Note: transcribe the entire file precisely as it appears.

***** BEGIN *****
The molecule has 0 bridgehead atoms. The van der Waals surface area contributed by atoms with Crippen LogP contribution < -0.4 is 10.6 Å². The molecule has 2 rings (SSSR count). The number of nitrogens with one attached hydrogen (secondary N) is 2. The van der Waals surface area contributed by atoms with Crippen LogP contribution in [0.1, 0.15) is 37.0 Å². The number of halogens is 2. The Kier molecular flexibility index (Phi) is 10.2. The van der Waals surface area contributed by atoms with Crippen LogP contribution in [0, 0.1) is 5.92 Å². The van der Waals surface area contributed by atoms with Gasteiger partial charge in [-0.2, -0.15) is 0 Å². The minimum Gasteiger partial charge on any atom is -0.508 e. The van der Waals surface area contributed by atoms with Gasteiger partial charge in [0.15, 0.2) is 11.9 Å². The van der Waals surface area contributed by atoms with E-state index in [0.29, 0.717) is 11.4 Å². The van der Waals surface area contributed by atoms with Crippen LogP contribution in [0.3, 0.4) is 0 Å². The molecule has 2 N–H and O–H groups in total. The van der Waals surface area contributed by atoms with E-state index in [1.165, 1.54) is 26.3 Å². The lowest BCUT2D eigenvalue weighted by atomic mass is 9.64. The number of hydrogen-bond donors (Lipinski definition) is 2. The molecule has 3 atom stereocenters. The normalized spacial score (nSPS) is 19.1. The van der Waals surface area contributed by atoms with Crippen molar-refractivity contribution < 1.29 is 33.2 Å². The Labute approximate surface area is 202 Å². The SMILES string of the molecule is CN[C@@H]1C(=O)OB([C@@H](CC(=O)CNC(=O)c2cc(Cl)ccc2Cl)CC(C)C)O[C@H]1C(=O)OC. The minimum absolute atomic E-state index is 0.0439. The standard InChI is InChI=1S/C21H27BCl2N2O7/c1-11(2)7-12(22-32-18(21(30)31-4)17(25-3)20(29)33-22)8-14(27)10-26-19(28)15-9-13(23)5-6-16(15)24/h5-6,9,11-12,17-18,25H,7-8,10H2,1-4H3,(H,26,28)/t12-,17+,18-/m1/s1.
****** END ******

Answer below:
The molecule has 0 bridgehead atoms. The van der Waals surface area contributed by atoms with Crippen LogP contribution < -0.4 is 10.6 Å². The molecule has 2 rings (SSSR count). The number of nitrogens with one attached hydrogen (secondary N) is 2. The van der Waals surface area contributed by atoms with Crippen LogP contribution in [0.1, 0.15) is 37.0 Å². The number of halogens is 2. The Kier molecular flexibility index (Phi) is 10.2. The van der Waals surface area contributed by atoms with Crippen LogP contribution in [0, 0.1) is 5.92 Å². The van der Waals surface area contributed by atoms with Gasteiger partial charge in [-0.2, -0.15) is 0 Å². The minimum Gasteiger partial charge on any atom is -0.508 e. The van der Waals surface area contributed by atoms with Gasteiger partial charge in [0.15, 0.2) is 11.9 Å². The van der Waals surface area contributed by atoms with E-state index in [0.29, 0.717) is 11.4 Å². The van der Waals surface area contributed by atoms with Crippen LogP contribution in [0.3, 0.4) is 0 Å². The molecule has 2 N–H and O–H groups in total. The van der Waals surface area contributed by atoms with E-state index in [1.165, 1.54) is 26.3 Å². The lowest BCUT2D eigenvalue weighted by atomic mass is 9.64. The number of hydrogen-bond donors (Lipinski definition) is 2. The molecule has 3 atom stereocenters. The normalized spacial score (nSPS) is 19.1. The van der Waals surface area contributed by atoms with Crippen molar-refractivity contribution < 1.29 is 33.2 Å². The Labute approximate surface area is 202 Å². The SMILES string of the molecule is CN[C@@H]1C(=O)OB([C@@H](CC(=O)CNC(=O)c2cc(Cl)ccc2Cl)CC(C)C)O[C@H]1C(=O)OC. The minimum absolute atomic E-state index is 0.0439. The standard InChI is InChI=1S/C21H27BCl2N2O7/c1-11(2)7-12(22-32-18(21(30)31-4)17(25-3)20(29)33-22)8-14(27)10-26-19(28)15-9-13(23)5-6-16(15)24/h5-6,9,11-12,17-18,25H,7-8,10H2,1-4H3,(H,26,28)/t12-,17+,18-/m1/s1.